Beechwood Grill in Hillcrest, next door to the Afterthought on Kavanaugh, is now Vieux Carre, and its new owners have changed the look and the menu, which reflects the new name. Vieux Carre (which fans of New Orleans will know means “old quarter”) opened Jan. 28 after a brief renovation of the interior.
Executive chef and owner David Bennett, who was trained at the Cordon Bleu-affiliated Scottsdale Culinary Institute, says the choice of name was meant to bring to mind “the delicious and eclectic cuisine” of New Orleans. Bennett was trained in classical French cooking, but says his daily goal is to use those techniques along with local and imported ingredients for dishes ranging from Creole to low-country to Southwest and Southern.
Lunch will feature homemade soups, salads, and classic sandwiches such as the London Broil with caramelized onions, as well as entrees such as beef tenderloin.
Crab cakes and shrimp and crab cocktail are among the dinner appetizers, and entrees cover beef, chicken and pork. Vieux Carre will also be open for Sunday brunch with omelets, eggs Benedict, shrimp and grits, pancakes and crepes, and more.
Some of the recent dinner specials have included blackened tuna with avocado cream sauce and rack of lamb with fresh mint pesto.
Lunch hours are 11 a.m. to 2 p.m. weekdays. Dinner hours are 5 p.m. to closing Monday through Saturday. Sunday brunch is offered from 11 a.m. to 2 p.m.
In the coming weeks Bennett and his family will temporarily shut down the Afterthought lounge for a face-lift and reopen as a non-smoking venue.
BLUE CAKE COMPANY Here’s a gem of a new place in a strip center on the exploding Highway 10 corridor. It’s primarily a takeout cake bakery, the work of Culinary Institute-trained Steve and Jan Lewandoski. You need not be seeking an architectural gem of a wedding cake or a space-age take on a kid’s birthday cake to enjoy a visit. Cakes for everyday are not humdrum – there’s a choco-late cake layered with chocolate mousse, chocolate ganache and raspberry compote; a nutty German chocolate; “drunken tres leches,” a coconut cake to the 10th power; carrot cake; turtle mousse torte; tipsy trifle torte, and more. These are scratch cakes with butter cream frosting; no sweetened Crisco here. The cakes cost from $19 (serves 6 to 8) to $36 (serves 12 to 16). Desserts include tarts, pies and cheesecake, in sizes from a one-person tart ($3.10) to a 9-inich deep dish pie ($17-$20). Blue Cake is also a welcome outlet for Boulevard Bread breads. There are pastries for sale in the morning and a handful of good grilled sandwiches at lunch – Caprese, Cuban and Reuben – plus an occasional pot pie or quiche. It’s a tiny place and mostly a working bakery. But you can eat a sandwich or scone and have a cup of chicory coffee at one of two tables. The cooks will likely be constructing a custom cake while you watch. In fact, you can have a cake made to order while you watch at the “cake bar.” 14710 Cantrell Road. CC $-$$ 868-7771. BD Mon.-Sat.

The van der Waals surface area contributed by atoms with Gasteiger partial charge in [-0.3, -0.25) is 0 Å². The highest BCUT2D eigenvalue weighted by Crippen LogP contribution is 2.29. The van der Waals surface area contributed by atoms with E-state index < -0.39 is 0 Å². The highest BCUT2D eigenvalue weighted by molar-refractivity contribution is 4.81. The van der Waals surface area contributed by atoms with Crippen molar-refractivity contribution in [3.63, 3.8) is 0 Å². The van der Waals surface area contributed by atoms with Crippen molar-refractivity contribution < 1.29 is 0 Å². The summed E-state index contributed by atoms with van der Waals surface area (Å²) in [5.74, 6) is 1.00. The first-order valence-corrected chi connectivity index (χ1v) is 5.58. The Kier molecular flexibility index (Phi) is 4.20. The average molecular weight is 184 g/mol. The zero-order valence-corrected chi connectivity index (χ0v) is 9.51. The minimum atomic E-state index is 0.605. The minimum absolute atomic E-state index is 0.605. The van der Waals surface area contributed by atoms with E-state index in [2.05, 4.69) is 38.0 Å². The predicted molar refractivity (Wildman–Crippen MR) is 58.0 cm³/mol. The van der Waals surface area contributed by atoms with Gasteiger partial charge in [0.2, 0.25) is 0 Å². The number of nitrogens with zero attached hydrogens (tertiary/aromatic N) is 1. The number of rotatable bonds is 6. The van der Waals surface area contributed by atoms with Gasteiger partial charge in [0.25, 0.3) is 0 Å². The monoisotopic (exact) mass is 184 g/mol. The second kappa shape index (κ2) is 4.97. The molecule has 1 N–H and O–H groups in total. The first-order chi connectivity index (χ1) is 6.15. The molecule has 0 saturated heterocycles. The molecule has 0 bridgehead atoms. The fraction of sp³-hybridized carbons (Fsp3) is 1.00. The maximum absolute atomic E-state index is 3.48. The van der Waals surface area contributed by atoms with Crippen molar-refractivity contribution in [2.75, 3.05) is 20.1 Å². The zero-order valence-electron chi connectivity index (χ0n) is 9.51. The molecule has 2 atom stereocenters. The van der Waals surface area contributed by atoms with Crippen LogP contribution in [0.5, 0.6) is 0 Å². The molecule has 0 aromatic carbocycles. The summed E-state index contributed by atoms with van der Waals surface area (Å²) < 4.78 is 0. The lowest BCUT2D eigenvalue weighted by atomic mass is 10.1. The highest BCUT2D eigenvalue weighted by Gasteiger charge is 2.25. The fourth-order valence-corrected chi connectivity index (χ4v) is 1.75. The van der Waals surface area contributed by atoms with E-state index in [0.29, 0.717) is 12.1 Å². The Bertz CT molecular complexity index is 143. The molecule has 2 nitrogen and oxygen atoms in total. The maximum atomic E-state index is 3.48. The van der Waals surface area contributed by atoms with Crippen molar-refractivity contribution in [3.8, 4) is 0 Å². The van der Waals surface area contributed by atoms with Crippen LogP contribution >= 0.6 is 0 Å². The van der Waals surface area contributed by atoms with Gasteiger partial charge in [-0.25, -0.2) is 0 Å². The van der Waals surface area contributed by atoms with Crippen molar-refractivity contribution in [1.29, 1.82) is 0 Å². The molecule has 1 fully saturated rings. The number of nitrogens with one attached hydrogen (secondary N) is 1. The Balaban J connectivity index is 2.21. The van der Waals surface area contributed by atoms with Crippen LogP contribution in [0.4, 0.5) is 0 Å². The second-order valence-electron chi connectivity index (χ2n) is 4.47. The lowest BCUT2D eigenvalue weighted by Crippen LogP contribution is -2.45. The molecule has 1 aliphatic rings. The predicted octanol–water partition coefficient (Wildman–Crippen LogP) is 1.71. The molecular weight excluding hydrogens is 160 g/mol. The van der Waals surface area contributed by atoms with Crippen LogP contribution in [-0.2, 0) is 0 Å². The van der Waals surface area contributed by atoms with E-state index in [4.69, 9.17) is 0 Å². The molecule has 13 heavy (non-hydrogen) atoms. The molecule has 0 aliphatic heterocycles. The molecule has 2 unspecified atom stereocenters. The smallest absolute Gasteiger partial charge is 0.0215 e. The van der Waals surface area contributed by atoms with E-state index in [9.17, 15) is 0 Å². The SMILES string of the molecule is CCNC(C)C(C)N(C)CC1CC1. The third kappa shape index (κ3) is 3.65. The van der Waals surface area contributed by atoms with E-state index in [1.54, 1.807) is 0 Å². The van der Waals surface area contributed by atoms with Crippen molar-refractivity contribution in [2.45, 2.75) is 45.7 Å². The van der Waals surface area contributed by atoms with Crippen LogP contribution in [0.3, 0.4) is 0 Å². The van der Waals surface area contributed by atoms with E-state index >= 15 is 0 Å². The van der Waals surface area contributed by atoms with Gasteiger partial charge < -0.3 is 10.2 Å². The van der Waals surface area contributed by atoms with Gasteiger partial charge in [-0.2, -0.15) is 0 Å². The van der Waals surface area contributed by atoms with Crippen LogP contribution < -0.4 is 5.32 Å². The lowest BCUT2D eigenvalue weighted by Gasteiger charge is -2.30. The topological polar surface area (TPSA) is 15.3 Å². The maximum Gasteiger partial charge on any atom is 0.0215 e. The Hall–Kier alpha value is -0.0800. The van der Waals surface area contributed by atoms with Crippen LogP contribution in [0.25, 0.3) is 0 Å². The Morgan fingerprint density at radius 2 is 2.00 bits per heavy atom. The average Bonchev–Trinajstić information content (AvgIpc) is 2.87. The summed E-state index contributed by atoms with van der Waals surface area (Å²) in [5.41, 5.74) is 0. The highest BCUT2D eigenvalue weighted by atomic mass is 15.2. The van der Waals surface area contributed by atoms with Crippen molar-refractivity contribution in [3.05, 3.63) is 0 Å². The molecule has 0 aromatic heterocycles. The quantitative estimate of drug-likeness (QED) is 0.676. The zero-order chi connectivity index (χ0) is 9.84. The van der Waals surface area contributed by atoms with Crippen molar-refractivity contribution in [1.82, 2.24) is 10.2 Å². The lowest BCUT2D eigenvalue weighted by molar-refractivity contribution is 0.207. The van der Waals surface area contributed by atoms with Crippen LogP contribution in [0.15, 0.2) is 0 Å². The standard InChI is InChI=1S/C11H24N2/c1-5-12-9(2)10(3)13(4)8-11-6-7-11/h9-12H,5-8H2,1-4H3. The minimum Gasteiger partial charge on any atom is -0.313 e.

CORNERSTONE DELI AND PUB The Kent brothers have moved their popular pub next door to its previous location, and we’re happy for that. Numerous beers and heavier drinks along with regular live music make this a fine stopping-off spot, but it succeeds on the food end as well. Pizzas are on the way. 314 Main St., NLR. Full bar. CC $-$$ 374-1782 LD Mon.-Sat.
FORBIDDEN CITY Strange as it sounds, as many years as we’ve walked by this restaurant on the lower level of Park Plaza, we’d never once actually eaten there, despite hearing almost exclusively good things about its food. (And it has to mean something that Forbidden City is the lone survivor of the three sit-down restaurants that have called the mall home.) The restaurant’s face stands out from Park Plaza’s other storefronts, and once inside, it’s easy to put out of your mind the fact that you’re a stone’s throw away from the Food Court. Forbidden City’s menu is vast, with all the usual dishes you’d expect in a Chinese restaurant. Even the lunch-special list is 39 items long, all $6 or less. We went with our favorite standby, beef lo mein, with hot-and-sour soup and an egg roll on the side ($4.95). The soup was flat and tasteless compared to others we’ve had elsewhere, but the egg roll and the lo mein held up just fine, and we had enough leftovers to justify a to-go box. Plus, service was speedy enough that we had plenty of time for a detour through the clearance racks on our way out of the mall. Most dinner entrees are under $9 (add $2 for soup and egg roll), and the restaurant delivers at night to a limited area with a $12 minimum purchase. 6000 W. Markham (Park Plaza). Full bar. CC $-$$ 663-9099 LD daily.